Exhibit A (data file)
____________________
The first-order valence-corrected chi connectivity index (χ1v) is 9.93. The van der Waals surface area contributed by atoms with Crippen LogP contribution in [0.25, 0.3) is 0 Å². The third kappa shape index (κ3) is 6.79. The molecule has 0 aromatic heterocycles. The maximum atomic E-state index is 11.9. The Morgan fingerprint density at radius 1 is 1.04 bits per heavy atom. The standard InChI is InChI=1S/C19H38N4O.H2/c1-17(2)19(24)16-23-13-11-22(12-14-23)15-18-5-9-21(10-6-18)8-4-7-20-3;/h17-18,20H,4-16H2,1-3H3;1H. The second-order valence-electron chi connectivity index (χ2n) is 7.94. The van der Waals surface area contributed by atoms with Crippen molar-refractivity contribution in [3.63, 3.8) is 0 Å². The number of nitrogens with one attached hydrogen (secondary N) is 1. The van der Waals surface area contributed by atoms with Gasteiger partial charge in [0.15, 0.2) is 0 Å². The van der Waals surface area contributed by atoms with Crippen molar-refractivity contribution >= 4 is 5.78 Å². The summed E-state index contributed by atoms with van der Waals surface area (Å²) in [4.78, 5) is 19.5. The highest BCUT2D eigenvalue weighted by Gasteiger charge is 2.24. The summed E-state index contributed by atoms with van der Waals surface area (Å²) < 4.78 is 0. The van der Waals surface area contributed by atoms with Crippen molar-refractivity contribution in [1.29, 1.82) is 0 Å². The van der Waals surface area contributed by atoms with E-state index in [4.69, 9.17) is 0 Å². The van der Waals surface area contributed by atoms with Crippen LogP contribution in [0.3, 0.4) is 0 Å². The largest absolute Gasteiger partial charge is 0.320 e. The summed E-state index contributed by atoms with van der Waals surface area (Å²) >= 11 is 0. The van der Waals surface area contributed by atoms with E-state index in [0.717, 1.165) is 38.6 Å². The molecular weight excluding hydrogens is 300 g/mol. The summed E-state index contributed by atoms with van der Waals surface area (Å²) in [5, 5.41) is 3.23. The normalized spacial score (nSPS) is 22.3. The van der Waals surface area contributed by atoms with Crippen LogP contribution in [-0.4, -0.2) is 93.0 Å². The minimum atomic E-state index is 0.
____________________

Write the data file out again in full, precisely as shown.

The first-order valence-corrected chi connectivity index (χ1v) is 9.93. The van der Waals surface area contributed by atoms with Crippen LogP contribution in [0.25, 0.3) is 0 Å². The third kappa shape index (κ3) is 6.79. The molecule has 0 aromatic heterocycles. The maximum atomic E-state index is 11.9. The Morgan fingerprint density at radius 1 is 1.04 bits per heavy atom. The standard InChI is InChI=1S/C19H38N4O.H2/c1-17(2)19(24)16-23-13-11-22(12-14-23)15-18-5-9-21(10-6-18)8-4-7-20-3;/h17-18,20H,4-16H2,1-3H3;1H. The second-order valence-electron chi connectivity index (χ2n) is 7.94. The van der Waals surface area contributed by atoms with Crippen molar-refractivity contribution in [3.63, 3.8) is 0 Å². The number of nitrogens with one attached hydrogen (secondary N) is 1. The van der Waals surface area contributed by atoms with Gasteiger partial charge in [0.15, 0.2) is 0 Å². The van der Waals surface area contributed by atoms with Crippen molar-refractivity contribution >= 4 is 5.78 Å². The summed E-state index contributed by atoms with van der Waals surface area (Å²) in [4.78, 5) is 19.5. The highest BCUT2D eigenvalue weighted by Gasteiger charge is 2.24. The summed E-state index contributed by atoms with van der Waals surface area (Å²) < 4.78 is 0. The van der Waals surface area contributed by atoms with Crippen molar-refractivity contribution in [1.29, 1.82) is 0 Å². The van der Waals surface area contributed by atoms with E-state index in [4.69, 9.17) is 0 Å². The van der Waals surface area contributed by atoms with Crippen LogP contribution in [0.3, 0.4) is 0 Å². The largest absolute Gasteiger partial charge is 0.320 e. The summed E-state index contributed by atoms with van der Waals surface area (Å²) >= 11 is 0. The van der Waals surface area contributed by atoms with E-state index in [0.717, 1.165) is 38.6 Å². The molecular weight excluding hydrogens is 300 g/mol. The summed E-state index contributed by atoms with van der Waals surface area (Å²) in [5, 5.41) is 3.23. The normalized spacial score (nSPS) is 22.3. The van der Waals surface area contributed by atoms with Crippen LogP contribution in [-0.4, -0.2) is 93.0 Å². The minimum atomic E-state index is 0.